In March they migrate back to the well-treed hoods of North Toronto, flitting from property to property in a fecund frenzy. You can stand there, quietly watching, certain there’s but one obsession on their minds. Nesting.
These are the house hornies, the drivers of real estate in the GTA, as they are in Vancouver or Montreal. They create sales and set prices, and right now they’re molding a different market too few in the business seem to understand.
“Oh Garth,” veteran Toronto realtor Stephen McShane write me after reading a recent article, ”The sky is finally falling! How long has it been since you have been preaching that the real estate market going to hell in a hand basket….10 years? Meanwhile those who ignored your advice (I think I remember you referring to them as fools) and bought anytime in the early 2000’s have seen an appreciation of 75 – 100% of their property as well as built equity with their mortgage payments. And they have been able to do this with as little as 5% of the purchase price as a down payment.”
The guy makes some valid points. We all know what prices have done in the past decade. Let me come back to this in a moment.
First, be clear about the spring frenzy that’s been making some media headlines lately. As the snow banks melted in the demand neighbourhoods of 416 this year there were clogged driveways, busy open houses and multiple offers. But this was not a rerun of the Spring of 2012. A year ago the hot properties were those over $1 million, where asking prices constituted opening bids and the ‘lucky’ buyer paid 125% of list. At the other end of the spectrum, condo sales were fevered, hitting an all-time high as virtually every new development was sold out before a backhoe bit the dirt.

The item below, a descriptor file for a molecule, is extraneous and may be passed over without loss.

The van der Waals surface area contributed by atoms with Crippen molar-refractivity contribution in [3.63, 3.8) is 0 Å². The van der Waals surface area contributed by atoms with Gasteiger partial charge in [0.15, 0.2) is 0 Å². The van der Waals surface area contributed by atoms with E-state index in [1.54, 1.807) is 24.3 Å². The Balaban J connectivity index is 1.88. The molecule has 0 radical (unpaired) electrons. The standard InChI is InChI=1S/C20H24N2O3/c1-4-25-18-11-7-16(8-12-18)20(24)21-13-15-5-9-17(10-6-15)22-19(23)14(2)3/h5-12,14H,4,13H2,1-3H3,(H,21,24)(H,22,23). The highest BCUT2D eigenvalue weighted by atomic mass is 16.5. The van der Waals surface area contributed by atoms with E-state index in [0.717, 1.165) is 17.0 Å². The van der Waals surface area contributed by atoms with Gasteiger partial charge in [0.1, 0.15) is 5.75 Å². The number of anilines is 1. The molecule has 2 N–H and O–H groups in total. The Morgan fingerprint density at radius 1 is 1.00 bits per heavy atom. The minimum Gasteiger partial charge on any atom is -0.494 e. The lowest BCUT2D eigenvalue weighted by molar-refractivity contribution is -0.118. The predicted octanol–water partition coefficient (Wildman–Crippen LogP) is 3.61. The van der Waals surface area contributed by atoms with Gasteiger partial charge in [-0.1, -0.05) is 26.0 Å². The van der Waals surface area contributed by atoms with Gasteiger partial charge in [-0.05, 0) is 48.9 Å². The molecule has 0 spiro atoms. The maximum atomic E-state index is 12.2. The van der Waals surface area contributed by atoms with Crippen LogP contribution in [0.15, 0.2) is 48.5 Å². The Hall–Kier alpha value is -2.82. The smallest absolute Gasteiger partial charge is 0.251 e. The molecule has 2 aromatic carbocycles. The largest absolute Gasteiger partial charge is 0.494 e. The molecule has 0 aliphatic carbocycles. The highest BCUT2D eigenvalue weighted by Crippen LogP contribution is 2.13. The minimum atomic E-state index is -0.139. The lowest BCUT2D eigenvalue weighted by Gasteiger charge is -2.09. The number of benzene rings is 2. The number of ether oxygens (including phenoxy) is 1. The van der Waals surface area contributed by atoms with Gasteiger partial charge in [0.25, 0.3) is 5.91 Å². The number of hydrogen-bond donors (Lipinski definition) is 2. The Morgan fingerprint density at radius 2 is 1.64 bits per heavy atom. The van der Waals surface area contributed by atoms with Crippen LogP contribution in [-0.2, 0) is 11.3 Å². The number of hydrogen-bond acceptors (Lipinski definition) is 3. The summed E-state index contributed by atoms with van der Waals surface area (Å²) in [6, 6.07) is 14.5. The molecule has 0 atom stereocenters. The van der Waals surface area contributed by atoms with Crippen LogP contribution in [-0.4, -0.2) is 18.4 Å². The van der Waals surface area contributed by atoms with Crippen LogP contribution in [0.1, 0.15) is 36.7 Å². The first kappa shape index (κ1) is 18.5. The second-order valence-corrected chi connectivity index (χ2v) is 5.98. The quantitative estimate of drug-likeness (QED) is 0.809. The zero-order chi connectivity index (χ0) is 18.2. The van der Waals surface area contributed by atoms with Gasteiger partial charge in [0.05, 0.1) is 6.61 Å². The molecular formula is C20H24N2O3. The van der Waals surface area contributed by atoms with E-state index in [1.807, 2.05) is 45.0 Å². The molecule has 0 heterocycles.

This year that house someone paid $1.5 million for a year ago is worth 15% less. The multiple bids are coming in lower price ranges, typically in the $700,000 zone (a 416 starter home in need of organ transplants). Meanwhile condo sales have collapsed, and prices are stuttering. In fact in February the whole market suffered a 15% year/year sales drop, with condos off by 20% and houses over $2 million decimated more than 30%. When the numbers are in for March, it’s hard to imagine the decline over the same month last year won’t shock.
Without a doubt, the market has changed. Sales are declining, household debt isn’t, buyers are tougher and prices under assault. This is what a correction looks like, as opposed to a crash. After all, Canada is not America and RBC ain’t Washington Mutual savings bank. It’s why I’ve told people for the past few years to ready for a price decline of 15% nationally (more in the frothy areas, less in demand pockets), then years of flatlining or decline as our demographics go negative.
The reasons are obvious. Canada’s economy barely has a pulse, despite 2.99% mortgages. Capital is flowing out of real estate, where profits are evaporating, into financial assets to ride the US recovery. Household and mortgage debt is at record levels, and 70% of families already have property. Millions of wrinkly Boomers are house-rich, cash-poor and poised to sell. So, where is this forever demand supposed to flow from?
Had the feds not engineered emergency interest rates for the past four years, greased CMHC with $575 billion (a 67% increase since 2007), encouraged bankers into excessive risk (legislating 40-year loans and 0% down), bought up bank mortgages to increase credit or directly subsidized real estate (home reno tax credit, first-time tax credits and fatter RSP drawdowns), homes might still be affordable. But they’re not. And the buyers bidding for those $750,000 fixer-uppers in Leslieville only exist because of interest rates which are destined to rise.
So, Stephen McShane’s right. Real estate ownership has benefited many who bought a decade ago. They were able to use extreme leverage and take a risk that paid off. But this is no guarantee of the future. Rates fell. Debt rose. Buying, and prices, reached an apex one year ago. Home ownership’s at saturation levels. The population’s aging. We’re not on the road to where we have been. Responsible realtors see that.
So, no sky falling. No going to hell. Just a steady grind lower, punctuated by the seasonal tweets of the hormonal. And the angry bleats of the floggers.